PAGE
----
After an exhausting day, we headed to bed not knowing that it would become a night from hell. Madison was up crying ALL night. And at midnight I began experiencing cramps so bad they felt like contractions. I hadn’t felt any pain since the spotting had began which was the only sliver of hope I had about things being okay. When the pain set in, I knew things were over. I can’t describe what it is like to lay there in agony knowing your body is preparing to pass a child you just saw alive and breathing. The following day I was sent for a follow up ultrasound, even though I knew what was happening. The worst is that the techs won’t tell you anything; they make you wait for your doctor to review the results. It was a strange feeling to know that these same techs who saw my baby’ s heart beating just 5 days prior and who told me to relax, this can be normal, were now going to find my baby with no viable heartbeat. They would know things were over before I would officially have the word from my doctor. It’s also a really strange thing to tell them you’re on your 3rd pregnancy, but have only one living child at home.
Even though I knew what was happening, hearing my doctor say there was no longer a heartbeat was crushing. John and I just couldn’t understand why this was happening again. I can’t for the life of me understand God’s plan for us, and why constantly taking our children is a part of it. I’m thankful everyday that Madison survived meningitis, but it doesn’t lessen the fact that to me, she was taken from us at 11 days old. I got less than 2 weeks with the baby girl I prayed for my whole life, before her life would be stolen, and she would be left with a path full of challenges. And now as we were ready to grow our family, two more of our children would be taken. How much heartbreak are we supposed to endure? We had no issues with Madison’s pregnancy and I had foolishly just assumed we wouldn’t have any issues going forward. This was going to be the easy part. And now this has become hard too.
What makes things worse for me is that I truly loved being pregnant with Madison. It was the most enjoyable 9 months of my life. I have looked forward to being pregnant again ever since I gave birth, even knowing things will be harder this time around having a special needs child at home. And now that joy too has been stolen from me. I will never be able to look at that pregnancy test and feel pure happiness. I won’t get to just be excited and accept the pregnancy and move on. Now I’ll be full of fear. Counting each day. Waiting for the worst to happen. There is nothing more magical than carrying a life. I always told my husband that I felt bad men don’t get to experience it. And now when the time comes that God will finally bless us with our rainbow, I’m going to be terrified and that makes me angry and sad.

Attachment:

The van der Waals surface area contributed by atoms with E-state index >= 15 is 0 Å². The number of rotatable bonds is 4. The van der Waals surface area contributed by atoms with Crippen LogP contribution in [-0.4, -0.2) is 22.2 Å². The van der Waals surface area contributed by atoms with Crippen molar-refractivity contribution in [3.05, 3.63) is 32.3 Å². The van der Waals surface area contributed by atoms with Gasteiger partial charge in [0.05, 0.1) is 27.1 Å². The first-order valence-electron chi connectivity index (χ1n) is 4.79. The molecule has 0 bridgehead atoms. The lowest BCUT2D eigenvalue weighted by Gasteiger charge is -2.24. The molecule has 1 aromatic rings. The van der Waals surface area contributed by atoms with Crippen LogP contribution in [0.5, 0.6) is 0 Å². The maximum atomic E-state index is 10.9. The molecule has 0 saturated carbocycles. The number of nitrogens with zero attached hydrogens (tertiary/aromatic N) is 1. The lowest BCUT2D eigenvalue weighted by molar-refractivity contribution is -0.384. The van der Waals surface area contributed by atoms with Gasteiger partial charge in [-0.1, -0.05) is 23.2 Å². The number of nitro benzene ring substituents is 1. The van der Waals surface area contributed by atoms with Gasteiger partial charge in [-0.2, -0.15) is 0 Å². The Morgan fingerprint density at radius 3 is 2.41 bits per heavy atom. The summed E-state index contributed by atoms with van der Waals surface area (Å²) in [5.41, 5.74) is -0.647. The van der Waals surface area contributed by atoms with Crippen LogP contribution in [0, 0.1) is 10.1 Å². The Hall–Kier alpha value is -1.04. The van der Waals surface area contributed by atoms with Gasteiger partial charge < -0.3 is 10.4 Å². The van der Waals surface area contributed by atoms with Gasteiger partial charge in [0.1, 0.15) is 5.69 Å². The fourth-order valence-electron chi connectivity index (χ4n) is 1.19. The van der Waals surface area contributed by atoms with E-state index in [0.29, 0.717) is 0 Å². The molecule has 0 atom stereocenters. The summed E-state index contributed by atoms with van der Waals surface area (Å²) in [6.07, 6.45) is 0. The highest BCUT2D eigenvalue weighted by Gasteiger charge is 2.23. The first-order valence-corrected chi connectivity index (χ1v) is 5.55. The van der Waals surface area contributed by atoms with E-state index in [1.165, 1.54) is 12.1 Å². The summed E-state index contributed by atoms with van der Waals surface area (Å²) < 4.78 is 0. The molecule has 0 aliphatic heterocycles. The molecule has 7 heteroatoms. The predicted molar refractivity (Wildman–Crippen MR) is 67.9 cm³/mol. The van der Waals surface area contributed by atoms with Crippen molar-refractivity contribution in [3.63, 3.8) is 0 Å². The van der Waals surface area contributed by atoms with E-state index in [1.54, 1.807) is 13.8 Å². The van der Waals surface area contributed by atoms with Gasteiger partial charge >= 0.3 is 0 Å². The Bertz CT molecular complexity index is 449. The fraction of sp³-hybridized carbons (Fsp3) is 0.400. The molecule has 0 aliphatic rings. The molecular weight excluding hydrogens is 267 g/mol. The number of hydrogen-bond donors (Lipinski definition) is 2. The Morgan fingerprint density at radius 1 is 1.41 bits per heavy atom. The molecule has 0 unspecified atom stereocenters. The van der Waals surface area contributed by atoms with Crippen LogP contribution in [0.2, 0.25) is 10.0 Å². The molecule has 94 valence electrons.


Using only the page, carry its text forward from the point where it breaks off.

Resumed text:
So to any of my friends that I was supposed to see over Christmas break and I didn’t reach out to, I’m sorry. And to the few friends that knew what was happening, thank you from the bottom of my heart for your kind messages and for sending us so much food! And to my husband, thank you for running the house. Being put on bed rest when you have a child is near impossible, and even though it breaks my heart that pretty much every break you’ve had off from work this year has been tainted by something, I’m so grateful that you’re such a hands on father and husband.
John keeps assuring me that we’ll get through this, and I know he’s right, and that we will. But if I’m being honest I’m sick and tired of us having to get through something. I want us to just be able to live our life. I’m tired of every day having to be some sort of obstacle we have to get through as a family. It’s not fair. We’ve had enough. And I pray 2019 gives us a breather. I hope it gives us happiness and allows us to simply live. I hope it’s brighter for all of us.
And now for the good. Yes, even though it may sound like I’m harping on the bad of this year, we did have some blue skies too. And writing this post has really allowed me to remember them in the midst of grieving over the loss of our baby. For one, Madison was able to come off both her lovenox and phenobarbital medications. Lovenox is a blood thinner and was used to treat a thrombosis she had in her brain from the meningitis. Unfortunately it’s given as a subcutaneous injection, which meant John and I had to give her shots twice a day, every day, for the first 8 or so months of her life. Shots that left her poor arms and legs quite bruised. But thankfully her latest MRI gave us the okay to stop with this treatment, and that was a huge win for us! We also weaned her phenobarbital which was a seizure medication that did nothing but keep her in a state of fog. I haaaated it, and although the wean took us months, I’m so glad she is off of it.